Hewlett-Packard, IBM and Dell continue to
lead an increasingly healthy server market that also saw Unix and
mainframe revenue grow, according to market research firm Gartner.
overall server market in the first quarter had revenue growth of 17.3
percent‚Äîto $12.6 billion‚Äîand shipment increases of 8.5 percent, to 2.3 million
units, according to numbers Gartner released May 26.
numbers echoed those
analyst firm IDC released two days earlier, and showed that HP was again
tops in both worldwide server revenue and shipments, with market share of 30.2
percent and 29.8 percent, respectively. IBM
was second in revenue and third in shipments; Dell was third in revenue and
second in shipments.
x86 server market continued to grow, jumping 8.6 percent in units shipped and
17.5 percent in revenues, according to Gartner. And like their IDC
counterparts, Gartner analysts also saw healthier Unix server and mainframe
Unix servers finally exited their slump and grew 5.2 percent in shipments and
20.7 percent in vendor revenue, compared with the same quarter last year,‚Äù
Jeffrey Hewitt, research vice president at Gartner, said in a statement. ‚ÄúThe
‚Äòother‚Äô CPU category, which is primarily mainframes, showed a growth in vendor
revenue of 19.6 percent.”
an interview with eWEEK, Jean Bozman, research vice president of enterprise
servers at IDC, said the non-x86 server market was hit particularly hard by the
recession in 2009, which significantly slowed server purchases. However, with
the economy improving and new technology hitting the market‚Äîfor example, Oracle
released its 16-core SPARC T3 chips in September 2010, IBM
launched new Power7-based
systems last year and HP is putting Intel‚Äôs
quad-core Itanium 9300 ‚ÄúTukwila‚Äù chips in its high-end Integrity
servers‚Äîenterprises are beginning to buy hardware again.
it shows is that customers are feeling a little more optimistic with IT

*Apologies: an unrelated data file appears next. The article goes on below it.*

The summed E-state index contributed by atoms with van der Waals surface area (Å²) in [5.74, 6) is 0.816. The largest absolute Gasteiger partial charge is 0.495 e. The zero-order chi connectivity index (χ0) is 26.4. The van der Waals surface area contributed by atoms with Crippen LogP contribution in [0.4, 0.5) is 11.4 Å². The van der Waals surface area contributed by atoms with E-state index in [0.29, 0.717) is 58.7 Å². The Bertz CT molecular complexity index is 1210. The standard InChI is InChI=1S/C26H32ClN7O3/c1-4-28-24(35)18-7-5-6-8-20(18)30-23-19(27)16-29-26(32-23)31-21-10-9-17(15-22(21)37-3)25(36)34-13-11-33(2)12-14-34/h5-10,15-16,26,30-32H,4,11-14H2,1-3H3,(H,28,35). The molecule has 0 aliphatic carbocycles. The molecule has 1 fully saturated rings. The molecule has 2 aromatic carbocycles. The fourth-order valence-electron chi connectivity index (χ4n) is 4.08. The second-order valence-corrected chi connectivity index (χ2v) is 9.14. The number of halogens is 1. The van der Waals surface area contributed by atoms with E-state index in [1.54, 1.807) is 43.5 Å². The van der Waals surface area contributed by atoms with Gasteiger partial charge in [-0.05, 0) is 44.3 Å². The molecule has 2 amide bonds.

spending and IT infrastructure, and are building out projects that were put on
hold several years ago,‚Äù Bozman said, noting the growth in server sales across
all industry segments.
addition, both Gartner and IDC noted that networking
giant Cisco Systems, which two years ago entered the server space with its
UCS (Unified Computing System) converged data center offering, is now gaining
market share. IDC had Cisco as the third-largest x86 blade server vendor, and
seventh-largest server vendor worldwide.
addition, Gartner has Cisco as the fifth-largest x86 server vendor with more
than $194 million in revenue in the first quarter‚Äîup from more than $35 million
during the same time last year‚Äîand 2.3 percent market share. During the first
quarter in 2010, Cisco‚Äôs market share was .5 percent.
rapid growth [in the x86 blade market] underscores our leadership in the
industry transition to fabric computing and converged infrastructure,‚Äù Soni
Jiandani, vice president for Cisco‚Äôs UCS business, said in a May 24 blog
market numbers underscore the work officials have done to sell their UCS
offering, which was created in partnership with the likes of EMC
and VMware. The UCS offers a tightly integrated package of servers, storage,
networking, virtualization and management software.
Cisco began shipping UCS slightly over two years ago, competitor reaction
ranged the gamut from concerned to gleefully dismissive of their chances at
success in the server market,‚Äù Forrester Research analyst Richard Fichera wrote
in a May
25 blog post. ‚ÄúThe reasons given for their guaranteed lack of success were
a combination of technical (the product won‚Äôt really work), the economics
(Cisco can‚Äôt live on server margins) to cultural (Cisco doesn‚Äôt know servers
and can‚Äôt succeed in a market where they are not the quasi-monopolistic
dominating player). ‚Ä¶ Any lingering doubt about whether Cisco can become a
credible supplier has been laid to rest.‚Äù
said Cisco has been reporting ‚Äúa steady and impressive growth in customers
since initial shipment,‚Äù and that Forrester has seen ‚Äúboth the significant
interest and installed UCS systems‚Äù among its clients.
a May 11 conference call with analysts and journalists to announce the
company‚Äôs quarterly earnings, Chairman and CEO John Chambers lauded the data
center business, noting that the company now has 5,400 UCS customers and an
annual run rate of $900 million for UCS product orders. In addition, businesses
worldwide shifted 10 percent of their x86 blade spending to the UCS, according
to Cisco. That number was 20 percent in the United